Selected Research Projects:

Location-Sensitive Convolutional Neural Networks for WMH Segmentation in Brain MR Images

The anatomical location of imaging features is of crucial importance for accurate diagnosis in many medical tasks. Convolutional neural networks (CNN) have had huge successes in computer vision, but they lack the natural ability to incorporate the anatomical location in their decision making process, hindering success in some medical image analysis tasks.
In this project, we have addressed this problem, by augmenting explicit location features into the networks, while the weights are being learned during the training. We have benchmarked such a strategy applying to the task of white matter hyperintensity segmentation in brain MR images of a large dataset and compared the proposed architecture with for various multi-scale architectures that also aim to capture more contextual information. As a result, we observed that the CNNs that incorporate location information substantially outperform a conventional segmentation method with hand-crafted features as well as CNNs that do not integrate location information.
I was personally pretty excited that on a test set of 46 scans, the best configuration of our networks (a hybrid system that utilized explicit spatial features as well as multi-scale patches) obtained a Dice score of 0.791, compared to 0.797 for an independent expert human observer while no statistically significant advantage of the independent human expert was observed (p-value=0.17).
This work is under review.
A preprint of the corresponding manuscript on ArXiv • PDF

Non-uniform patch sampling for Convolutional Neural Networks Applied to WMH Segmentation in Brain MR Images

Convolutional neural networks (CNN) have been reported to be the state of the art in most of visual recognition tasks and in particular in image classification and object detection. A popular way to extend image classifying CNNs for a segmentation problem is to train them to predict the label for each voxel given a small patch representing a local neighborhood of that voxel. Nonetheless the chosen patch size might impose natural limitations hindering success of such segmentation systems in many medical image analysis applications, where the anatomical location of the imaging features is of crucial importance; small patches lack enough contextual information, while larger patch sizes, apart from higher computational costs, decrease the localization accuracy.
A way to address this problem is to break the unnecessary assumption of uniform patch sampling. The human visual system also non-uniformly perceives the world, with a lot of details at the focal point but a compact contextual representation from large areas in the surroundings. Inspired by the way our natural visual system performs, in this project we took non-uniformly sampled patches to train deep CNNs and we applied such a system for segmentation of WMHs, where a comprehensive inclusion of contextual information matters for a decent segmentation. We showed that using this sampling approach, a CNN outperforms similar single-scale and even more complex multi-scale networks that use uniform sampling.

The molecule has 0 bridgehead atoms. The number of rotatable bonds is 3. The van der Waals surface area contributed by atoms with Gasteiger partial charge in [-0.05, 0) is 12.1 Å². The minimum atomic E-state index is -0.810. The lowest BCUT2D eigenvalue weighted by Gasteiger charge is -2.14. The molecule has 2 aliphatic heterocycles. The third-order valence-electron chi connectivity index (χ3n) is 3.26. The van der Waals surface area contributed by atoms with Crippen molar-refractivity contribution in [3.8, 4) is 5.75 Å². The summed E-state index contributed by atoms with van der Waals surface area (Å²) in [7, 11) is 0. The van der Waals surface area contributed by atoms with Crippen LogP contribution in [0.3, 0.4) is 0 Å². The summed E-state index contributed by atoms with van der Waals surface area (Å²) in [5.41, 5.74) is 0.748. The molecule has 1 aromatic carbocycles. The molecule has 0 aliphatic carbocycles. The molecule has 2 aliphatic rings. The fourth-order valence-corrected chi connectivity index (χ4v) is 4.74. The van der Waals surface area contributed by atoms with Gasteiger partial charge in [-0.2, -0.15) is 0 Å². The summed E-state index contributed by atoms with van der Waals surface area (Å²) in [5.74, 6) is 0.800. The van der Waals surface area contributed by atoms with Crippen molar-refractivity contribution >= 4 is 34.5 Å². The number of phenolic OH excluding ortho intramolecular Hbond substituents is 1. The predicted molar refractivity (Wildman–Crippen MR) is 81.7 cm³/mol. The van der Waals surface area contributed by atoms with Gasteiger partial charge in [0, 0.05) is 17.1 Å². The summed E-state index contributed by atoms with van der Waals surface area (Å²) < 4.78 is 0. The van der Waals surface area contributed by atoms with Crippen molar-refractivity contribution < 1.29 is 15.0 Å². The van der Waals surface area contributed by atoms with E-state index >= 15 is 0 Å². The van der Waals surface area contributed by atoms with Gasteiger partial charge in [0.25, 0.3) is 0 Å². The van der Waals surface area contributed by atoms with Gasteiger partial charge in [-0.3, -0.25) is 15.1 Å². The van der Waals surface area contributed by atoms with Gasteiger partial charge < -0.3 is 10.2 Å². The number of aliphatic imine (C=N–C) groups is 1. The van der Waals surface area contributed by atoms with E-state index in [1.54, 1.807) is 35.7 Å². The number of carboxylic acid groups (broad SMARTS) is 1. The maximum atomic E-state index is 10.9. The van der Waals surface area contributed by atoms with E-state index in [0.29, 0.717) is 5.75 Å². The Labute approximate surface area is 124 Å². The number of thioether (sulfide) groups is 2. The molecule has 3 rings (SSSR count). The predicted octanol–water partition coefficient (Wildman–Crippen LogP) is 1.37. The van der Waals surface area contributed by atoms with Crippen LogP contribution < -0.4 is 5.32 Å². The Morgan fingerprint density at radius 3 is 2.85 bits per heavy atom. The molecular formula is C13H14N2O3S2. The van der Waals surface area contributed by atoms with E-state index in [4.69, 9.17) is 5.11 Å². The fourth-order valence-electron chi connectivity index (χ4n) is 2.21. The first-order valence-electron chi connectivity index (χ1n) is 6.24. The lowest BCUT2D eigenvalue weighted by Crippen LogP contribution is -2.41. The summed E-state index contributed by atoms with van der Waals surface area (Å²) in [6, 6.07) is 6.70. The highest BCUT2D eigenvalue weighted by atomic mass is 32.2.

The corresponding manuscript published in IEEE ISBI provides more details on this work. • PDF

Automated Temporal Abstraction in Reinforcement Learning using Ant System Algorithm

Nowadays developing autonomous systems, that can act in various environments and interactively perform their assigned tasks, are intensively desirable. Reinforcement learning is an attractive area of machine learning that addresses these concerns. In large scales, learning performance of an agent can be improved by using hierarchical Reinforcement Learning techniques and temporary extended actions. In this study, we proposed a new method for subgoal states discovery and construction of useful skills. In particular we executed a few iterations of Ant System optimization and separated the bottleneck transitions using their specific property that their pheromone concentrations change more smoothly compared to the other transitions. Experimental Results show that the proposed method can significantly improve the learning performance of the agent in several simulated environments including the Taxi and the Playroom environments.
To see more details on the study, see our published work at AAAI symposium 2013. • PDF